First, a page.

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Irish prime minister starts election bid under payments cloud

Ireland's Prime Minister Bertie Ahern speaks at an event in Dublin, Ireland on Monday.

Ireland's Prime Minister Bertie Ahern speaks at an event in Dublin, Ireland on Monday.

Irish Prime Minister Bertie Ahern pledged to cut taxes and improve public services as he launched his campaign for a third consecutive election victory under a cloud of fresh allegations in a payments scandal.
Ahern, in power since 1997, said Ireland's enviable economic growth and prosperity could not be taken for granted and further reform would be necessary.
"There is no such thing as a patent on success," Ahern said at a Reuters Newsmaker event, his first major public appearance since he set May 24 as the date for general elections on Sunday.
"We have achieved an incredible amount in a short time, but to make sure we are a success not just today but also in the years ahead, we have to take the next steps forward."
Ahern faces a tough campaign as Ireland's flourishing economy begins to slow. Voters are also impatient with the pace of progress in improving education, health and transport.
Opinion polls show Ahern's Fianna Fail party and coalition partner, the pro-business Progressive Democrats, neck-and-neck with the opposition Fine Gael and left-leaning Labor Party.
Ahern's campaign launch coincided with new revelations in a payments scandal that prompted calls for him to quit last year.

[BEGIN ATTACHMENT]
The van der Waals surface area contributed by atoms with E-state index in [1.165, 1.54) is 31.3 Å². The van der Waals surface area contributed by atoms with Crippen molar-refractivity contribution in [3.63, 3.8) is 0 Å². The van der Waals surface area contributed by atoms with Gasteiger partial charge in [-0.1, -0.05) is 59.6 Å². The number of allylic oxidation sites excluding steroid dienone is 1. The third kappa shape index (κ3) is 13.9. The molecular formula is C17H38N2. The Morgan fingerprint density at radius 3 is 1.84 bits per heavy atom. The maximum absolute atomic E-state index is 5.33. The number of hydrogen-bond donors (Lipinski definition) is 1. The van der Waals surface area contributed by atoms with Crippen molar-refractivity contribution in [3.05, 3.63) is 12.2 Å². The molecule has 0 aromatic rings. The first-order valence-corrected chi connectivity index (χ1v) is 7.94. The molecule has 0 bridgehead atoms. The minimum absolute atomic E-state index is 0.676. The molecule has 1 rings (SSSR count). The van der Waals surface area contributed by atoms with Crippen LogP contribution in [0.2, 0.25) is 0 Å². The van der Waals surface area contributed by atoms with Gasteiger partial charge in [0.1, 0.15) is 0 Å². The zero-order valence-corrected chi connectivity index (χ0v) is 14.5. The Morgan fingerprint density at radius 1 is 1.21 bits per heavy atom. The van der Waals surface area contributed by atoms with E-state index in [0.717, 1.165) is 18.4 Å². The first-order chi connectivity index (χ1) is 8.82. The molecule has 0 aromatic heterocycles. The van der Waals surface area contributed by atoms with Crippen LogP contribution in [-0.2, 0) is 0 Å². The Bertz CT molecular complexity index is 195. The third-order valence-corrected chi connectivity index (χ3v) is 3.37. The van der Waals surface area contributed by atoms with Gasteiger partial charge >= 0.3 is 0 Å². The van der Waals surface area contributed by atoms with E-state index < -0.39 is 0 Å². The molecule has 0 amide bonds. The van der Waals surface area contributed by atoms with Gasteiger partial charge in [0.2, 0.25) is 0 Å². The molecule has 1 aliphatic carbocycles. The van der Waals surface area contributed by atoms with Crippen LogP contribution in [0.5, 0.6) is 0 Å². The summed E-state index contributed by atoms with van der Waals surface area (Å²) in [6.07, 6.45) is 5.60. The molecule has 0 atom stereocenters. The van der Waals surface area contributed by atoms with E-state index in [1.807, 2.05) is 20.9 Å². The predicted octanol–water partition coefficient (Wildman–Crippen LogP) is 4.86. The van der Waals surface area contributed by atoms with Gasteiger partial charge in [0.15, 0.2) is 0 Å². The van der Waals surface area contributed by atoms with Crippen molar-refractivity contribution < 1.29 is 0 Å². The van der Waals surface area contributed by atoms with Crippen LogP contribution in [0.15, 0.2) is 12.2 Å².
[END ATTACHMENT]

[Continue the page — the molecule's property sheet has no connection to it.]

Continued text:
The Irish Times reported on Monday that businessman Michael Wall gave US$59,830 in December 1994 to Ahern's then partner Celia Larkin to fund work on a house owned by Wall but rented by Ahern and bought by him three years later.
Ahern was deputy prime minister at the time.
The newspaper said the information was revealed in submissions to a tribunal investigating corrupt planning practices in the 1980s and 1990s.
Ahern told reporters that the Larkin transaction was appropriate and he repeated denials of wrongdoing.
He apologized in October for accepting money from friends and businessmen in 1993 and 1994, while finance minister, following separation from his wife. His apology appeased coalition partners and headed off the calls for his resignation.
"These things you just have to deal with," he said on Monday. "From my point of view it would have been better if we could have dealt with all these things a few years ago."
In a speech on the economy at University College Dublin's business school, the prime minister said he would cut income tax further, reduce national debt and oppose harmonization of corporation tax across the European Union.
Ireland's low rate of corporation tax has been a key element of its economic success in recent years.
Rapid immigration has also helped drive growth. Immigrants now account for 10 percent of the population, up from about one percent a decade ago.


Updated : 2021-06-17 02:14 GMT+08:00